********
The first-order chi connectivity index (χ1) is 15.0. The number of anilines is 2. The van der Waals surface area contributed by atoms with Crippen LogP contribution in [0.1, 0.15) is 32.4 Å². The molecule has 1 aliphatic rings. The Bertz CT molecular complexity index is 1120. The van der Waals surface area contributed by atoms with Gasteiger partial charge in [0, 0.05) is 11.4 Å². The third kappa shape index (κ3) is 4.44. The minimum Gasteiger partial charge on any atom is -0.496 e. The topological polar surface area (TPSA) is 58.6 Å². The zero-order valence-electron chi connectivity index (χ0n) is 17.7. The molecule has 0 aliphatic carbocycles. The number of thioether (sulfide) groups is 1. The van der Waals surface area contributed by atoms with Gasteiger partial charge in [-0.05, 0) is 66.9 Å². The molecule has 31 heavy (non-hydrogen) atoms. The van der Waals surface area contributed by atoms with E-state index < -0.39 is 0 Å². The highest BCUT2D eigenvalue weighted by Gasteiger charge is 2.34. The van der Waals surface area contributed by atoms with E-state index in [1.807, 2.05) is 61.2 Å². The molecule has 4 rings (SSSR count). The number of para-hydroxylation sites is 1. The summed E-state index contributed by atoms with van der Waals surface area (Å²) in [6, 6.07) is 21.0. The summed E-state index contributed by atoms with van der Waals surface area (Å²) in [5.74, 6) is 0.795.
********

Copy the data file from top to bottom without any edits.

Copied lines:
The first-order chi connectivity index (χ1) is 15.0. The number of anilines is 2. The van der Waals surface area contributed by atoms with Crippen LogP contribution in [0.1, 0.15) is 32.4 Å². The molecule has 1 aliphatic rings. The Bertz CT molecular complexity index is 1120. The van der Waals surface area contributed by atoms with Gasteiger partial charge in [0, 0.05) is 11.4 Å². The third kappa shape index (κ3) is 4.44. The minimum Gasteiger partial charge on any atom is -0.496 e. The topological polar surface area (TPSA) is 58.6 Å². The zero-order valence-electron chi connectivity index (χ0n) is 17.7. The molecule has 0 aliphatic carbocycles. The number of thioether (sulfide) groups is 1. The van der Waals surface area contributed by atoms with Gasteiger partial charge in [-0.05, 0) is 66.9 Å². The molecule has 31 heavy (non-hydrogen) atoms. The van der Waals surface area contributed by atoms with E-state index < -0.39 is 0 Å². The highest BCUT2D eigenvalue weighted by Gasteiger charge is 2.34. The van der Waals surface area contributed by atoms with E-state index in [1.807, 2.05) is 61.2 Å². The molecule has 4 rings (SSSR count). The number of para-hydroxylation sites is 1. The summed E-state index contributed by atoms with van der Waals surface area (Å²) in [6, 6.07) is 21.0. The summed E-state index contributed by atoms with van der Waals surface area (Å²) in [5.74, 6) is 0.795.